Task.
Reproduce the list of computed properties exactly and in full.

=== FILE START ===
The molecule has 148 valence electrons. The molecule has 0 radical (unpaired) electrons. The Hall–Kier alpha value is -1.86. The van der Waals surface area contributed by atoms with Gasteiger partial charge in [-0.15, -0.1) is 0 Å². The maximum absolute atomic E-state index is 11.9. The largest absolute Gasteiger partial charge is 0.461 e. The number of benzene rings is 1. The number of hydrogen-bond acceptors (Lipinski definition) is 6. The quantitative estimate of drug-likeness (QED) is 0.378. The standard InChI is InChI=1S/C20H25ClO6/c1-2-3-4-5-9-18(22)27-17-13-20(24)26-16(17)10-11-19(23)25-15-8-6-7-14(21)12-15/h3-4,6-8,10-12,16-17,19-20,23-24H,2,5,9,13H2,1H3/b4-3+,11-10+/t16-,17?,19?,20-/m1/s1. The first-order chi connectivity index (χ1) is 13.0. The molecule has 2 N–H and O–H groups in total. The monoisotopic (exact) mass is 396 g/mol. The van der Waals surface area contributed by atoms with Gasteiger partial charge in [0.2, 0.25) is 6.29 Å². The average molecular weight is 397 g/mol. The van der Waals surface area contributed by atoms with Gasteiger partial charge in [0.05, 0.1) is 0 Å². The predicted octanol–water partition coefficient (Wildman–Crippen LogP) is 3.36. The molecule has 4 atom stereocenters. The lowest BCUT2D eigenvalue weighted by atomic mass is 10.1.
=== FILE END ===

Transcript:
The molecule has 148 valence electrons. The molecule has 0 radical (unpaired) electrons. The Hall–Kier alpha value is -1.86. The van der Waals surface area contributed by atoms with Gasteiger partial charge in [-0.15, -0.1) is 0 Å². The maximum absolute atomic E-state index is 11.9. The largest absolute Gasteiger partial charge is 0.461 e. The number of benzene rings is 1. The number of hydrogen-bond acceptors (Lipinski definition) is 6. The quantitative estimate of drug-likeness (QED) is 0.378. The standard InChI is InChI=1S/C20H25ClO6/c1-2-3-4-5-9-18(22)27-17-13-20(24)26-16(17)10-11-19(23)25-15-8-6-7-14(21)12-15/h3-4,6-8,10-12,16-17,19-20,23-24H,2,5,9,13H2,1H3/b4-3+,11-10+/t16-,17?,19?,20-/m1/s1. The first-order chi connectivity index (χ1) is 13.0. The molecule has 2 N–H and O–H groups in total. The monoisotopic (exact) mass is 396 g/mol. The van der Waals surface area contributed by atoms with Gasteiger partial charge in [0.2, 0.25) is 6.29 Å². The average molecular weight is 397 g/mol. The van der Waals surface area contributed by atoms with Gasteiger partial charge in [0.05, 0.1) is 0 Å². The predicted octanol–water partition coefficient (Wildman–Crippen LogP) is 3.36. The molecule has 4 atom stereocenters. The lowest BCUT2D eigenvalue weighted by atomic mass is 10.1.